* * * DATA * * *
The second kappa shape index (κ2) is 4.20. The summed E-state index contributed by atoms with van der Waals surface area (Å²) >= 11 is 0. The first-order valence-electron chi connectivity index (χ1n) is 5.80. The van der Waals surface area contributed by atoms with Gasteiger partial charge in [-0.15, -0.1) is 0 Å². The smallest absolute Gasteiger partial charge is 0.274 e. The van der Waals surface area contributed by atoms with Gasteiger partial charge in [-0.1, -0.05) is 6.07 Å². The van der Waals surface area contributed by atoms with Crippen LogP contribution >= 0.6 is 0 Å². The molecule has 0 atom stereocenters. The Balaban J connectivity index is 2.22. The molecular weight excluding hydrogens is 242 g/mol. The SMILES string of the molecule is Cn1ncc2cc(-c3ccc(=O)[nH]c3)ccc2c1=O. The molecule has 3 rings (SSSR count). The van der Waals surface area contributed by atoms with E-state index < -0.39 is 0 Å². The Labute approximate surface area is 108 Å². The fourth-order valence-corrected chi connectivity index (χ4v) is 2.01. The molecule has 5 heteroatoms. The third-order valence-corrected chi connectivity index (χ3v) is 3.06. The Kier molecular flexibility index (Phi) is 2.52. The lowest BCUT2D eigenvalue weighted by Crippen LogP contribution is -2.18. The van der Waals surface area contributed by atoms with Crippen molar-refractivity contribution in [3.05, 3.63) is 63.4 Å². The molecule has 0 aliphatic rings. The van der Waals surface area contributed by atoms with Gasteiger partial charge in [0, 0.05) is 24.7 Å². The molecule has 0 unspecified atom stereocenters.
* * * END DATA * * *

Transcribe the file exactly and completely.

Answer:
The second kappa shape index (κ2) is 4.20. The summed E-state index contributed by atoms with van der Waals surface area (Å²) >= 11 is 0. The first-order valence-electron chi connectivity index (χ1n) is 5.80. The van der Waals surface area contributed by atoms with Gasteiger partial charge in [-0.15, -0.1) is 0 Å². The smallest absolute Gasteiger partial charge is 0.274 e. The van der Waals surface area contributed by atoms with Gasteiger partial charge in [-0.1, -0.05) is 6.07 Å². The van der Waals surface area contributed by atoms with Crippen LogP contribution >= 0.6 is 0 Å². The molecule has 0 atom stereocenters. The Balaban J connectivity index is 2.22. The molecular weight excluding hydrogens is 242 g/mol. The SMILES string of the molecule is Cn1ncc2cc(-c3ccc(=O)[nH]c3)ccc2c1=O. The molecule has 3 rings (SSSR count). The van der Waals surface area contributed by atoms with E-state index < -0.39 is 0 Å². The Labute approximate surface area is 108 Å². The fourth-order valence-corrected chi connectivity index (χ4v) is 2.01. The molecule has 5 heteroatoms. The third-order valence-corrected chi connectivity index (χ3v) is 3.06. The Kier molecular flexibility index (Phi) is 2.52. The lowest BCUT2D eigenvalue weighted by Crippen LogP contribution is -2.18. The van der Waals surface area contributed by atoms with Crippen molar-refractivity contribution in [3.05, 3.63) is 63.4 Å². The molecule has 0 aliphatic rings. The van der Waals surface area contributed by atoms with Gasteiger partial charge in [0, 0.05) is 24.7 Å². The molecule has 0 unspecified atom stereocenters.